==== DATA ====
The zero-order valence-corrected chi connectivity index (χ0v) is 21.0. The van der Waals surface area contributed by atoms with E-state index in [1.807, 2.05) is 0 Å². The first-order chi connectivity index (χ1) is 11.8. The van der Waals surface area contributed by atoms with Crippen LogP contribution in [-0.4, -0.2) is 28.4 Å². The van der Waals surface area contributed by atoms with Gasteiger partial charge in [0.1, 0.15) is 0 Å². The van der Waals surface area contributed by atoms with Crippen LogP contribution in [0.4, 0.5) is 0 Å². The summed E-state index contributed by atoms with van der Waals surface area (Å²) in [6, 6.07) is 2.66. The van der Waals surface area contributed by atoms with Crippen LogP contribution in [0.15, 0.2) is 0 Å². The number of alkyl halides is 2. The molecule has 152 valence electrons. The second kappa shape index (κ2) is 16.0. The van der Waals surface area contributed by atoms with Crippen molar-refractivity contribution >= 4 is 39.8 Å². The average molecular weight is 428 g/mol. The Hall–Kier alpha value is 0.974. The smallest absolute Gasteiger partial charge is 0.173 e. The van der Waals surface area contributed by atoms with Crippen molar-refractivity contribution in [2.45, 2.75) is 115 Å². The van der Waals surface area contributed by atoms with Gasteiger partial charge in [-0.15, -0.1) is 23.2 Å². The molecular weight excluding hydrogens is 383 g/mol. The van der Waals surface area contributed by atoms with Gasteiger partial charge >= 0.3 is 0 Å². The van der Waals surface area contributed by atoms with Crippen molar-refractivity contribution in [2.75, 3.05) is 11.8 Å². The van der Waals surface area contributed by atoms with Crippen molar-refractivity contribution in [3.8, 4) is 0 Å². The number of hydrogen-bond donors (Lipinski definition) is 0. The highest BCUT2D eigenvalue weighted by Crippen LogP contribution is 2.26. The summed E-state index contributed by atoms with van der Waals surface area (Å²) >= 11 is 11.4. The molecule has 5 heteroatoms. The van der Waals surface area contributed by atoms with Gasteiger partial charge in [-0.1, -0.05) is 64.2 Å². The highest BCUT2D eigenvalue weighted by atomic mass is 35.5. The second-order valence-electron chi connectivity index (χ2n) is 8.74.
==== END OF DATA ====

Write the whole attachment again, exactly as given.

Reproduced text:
The zero-order valence-corrected chi connectivity index (χ0v) is 21.0. The van der Waals surface area contributed by atoms with E-state index in [1.807, 2.05) is 0 Å². The first-order chi connectivity index (χ1) is 11.8. The van der Waals surface area contributed by atoms with Crippen LogP contribution in [-0.4, -0.2) is 28.4 Å². The van der Waals surface area contributed by atoms with Gasteiger partial charge in [0.1, 0.15) is 0 Å². The van der Waals surface area contributed by atoms with Crippen LogP contribution in [0.4, 0.5) is 0 Å². The summed E-state index contributed by atoms with van der Waals surface area (Å²) in [6, 6.07) is 2.66. The van der Waals surface area contributed by atoms with Crippen LogP contribution in [0.15, 0.2) is 0 Å². The number of alkyl halides is 2. The molecule has 152 valence electrons. The second kappa shape index (κ2) is 16.0. The van der Waals surface area contributed by atoms with Crippen molar-refractivity contribution >= 4 is 39.8 Å². The average molecular weight is 428 g/mol. The Hall–Kier alpha value is 0.974. The smallest absolute Gasteiger partial charge is 0.173 e. The van der Waals surface area contributed by atoms with Crippen molar-refractivity contribution in [2.45, 2.75) is 115 Å². The van der Waals surface area contributed by atoms with Gasteiger partial charge in [-0.15, -0.1) is 23.2 Å². The molecular weight excluding hydrogens is 383 g/mol. The van der Waals surface area contributed by atoms with Gasteiger partial charge >= 0.3 is 0 Å². The van der Waals surface area contributed by atoms with Crippen molar-refractivity contribution in [2.75, 3.05) is 11.8 Å². The van der Waals surface area contributed by atoms with Crippen molar-refractivity contribution in [3.8, 4) is 0 Å². The number of hydrogen-bond donors (Lipinski definition) is 0. The highest BCUT2D eigenvalue weighted by Crippen LogP contribution is 2.26. The summed E-state index contributed by atoms with van der Waals surface area (Å²) >= 11 is 11.4. The molecule has 5 heteroatoms. The van der Waals surface area contributed by atoms with Gasteiger partial charge in [-0.1, -0.05) is 64.2 Å². The highest BCUT2D eigenvalue weighted by atomic mass is 35.5. The second-order valence-electron chi connectivity index (χ2n) is 8.74.